• The European Metropolis
  • Stalinism
  • American Women Since WWII
  • The Civil Rights Movement
  • American Indian Reservations
  • Order and Disorder in Early Modern Europe
  • Latin America and the United States
  • Illicit Medicine
  • Decolonization
  • Law and Society in Chinese History

Recent Special Topics

  • Classical Asia
  • Gender and Power in Chinese History
  • Modern History of Israel/Palestine
  • Origins of Capitalism
  • Reckoning with the Past in Modern Africa
  • Craft Histories
Sample Four-Year Plan for a History Major
Year Fall Spring
First HIS 100 HIS 100 or HIS 2XX if HIS 100 is completed
Second HIS 2XX HIS 2XX
Third HIS 2XX or HIS 3XX or off-campus study HIS 2XX or HIS 3XX or off-campus study
Fourth HIS 2XX or HIS 3XX or 499 (MAP) HIS 2XX or HIS 3XX or 499 (MAP)

Off-Campus Study

History students have studied off-campus in sites as diverse as London, Tokyo, Chicago, Buenos Aires, and Irkutsk, Russia: everywhere has a history, and the department encourages many students to spend a semester abroad to broaden their history education and their grounding in the liberal arts. The department does not pre-approve off-campus study courses in advance, but generally accepts courses at other institutions if they are historical in nature and do not duplicate the department’s curriculum.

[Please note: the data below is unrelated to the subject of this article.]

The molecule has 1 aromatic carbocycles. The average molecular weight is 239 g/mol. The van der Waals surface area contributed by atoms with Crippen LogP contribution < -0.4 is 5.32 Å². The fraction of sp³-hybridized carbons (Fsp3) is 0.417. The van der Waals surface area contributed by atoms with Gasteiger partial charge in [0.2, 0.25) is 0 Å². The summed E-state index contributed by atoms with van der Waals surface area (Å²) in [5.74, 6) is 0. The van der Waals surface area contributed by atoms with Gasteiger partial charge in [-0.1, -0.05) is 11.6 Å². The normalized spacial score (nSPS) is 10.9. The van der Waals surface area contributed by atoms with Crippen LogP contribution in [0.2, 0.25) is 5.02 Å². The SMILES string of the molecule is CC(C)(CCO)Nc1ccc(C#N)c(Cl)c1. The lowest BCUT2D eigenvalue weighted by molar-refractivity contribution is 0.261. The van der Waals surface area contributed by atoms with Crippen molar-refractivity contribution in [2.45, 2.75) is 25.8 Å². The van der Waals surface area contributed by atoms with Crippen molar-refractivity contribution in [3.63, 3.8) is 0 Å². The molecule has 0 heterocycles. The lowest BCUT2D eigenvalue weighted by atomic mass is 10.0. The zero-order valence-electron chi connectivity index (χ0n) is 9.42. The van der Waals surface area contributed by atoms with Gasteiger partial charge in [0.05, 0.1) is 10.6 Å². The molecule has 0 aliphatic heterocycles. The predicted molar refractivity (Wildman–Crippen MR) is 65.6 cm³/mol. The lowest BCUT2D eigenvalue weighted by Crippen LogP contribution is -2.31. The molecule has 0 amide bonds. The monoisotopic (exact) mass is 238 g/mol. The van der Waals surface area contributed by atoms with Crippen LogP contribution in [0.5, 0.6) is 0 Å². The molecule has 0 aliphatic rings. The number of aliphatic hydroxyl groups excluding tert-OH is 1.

Contributions to Other Majors/Concentrations

Some courses in history are cross-listed with:

Courses in history contribute to the concentrations in:

Department Events and Opportunities

Students in the history department complete internships at sites of historical interest, and the department hosts several talks and events each year to cultivate a sense of community among students and faculty interested in history. The department also sponsors travel fellowships, which allow students to travel to archives in the US and abroad to complete research on historical questions that interest them.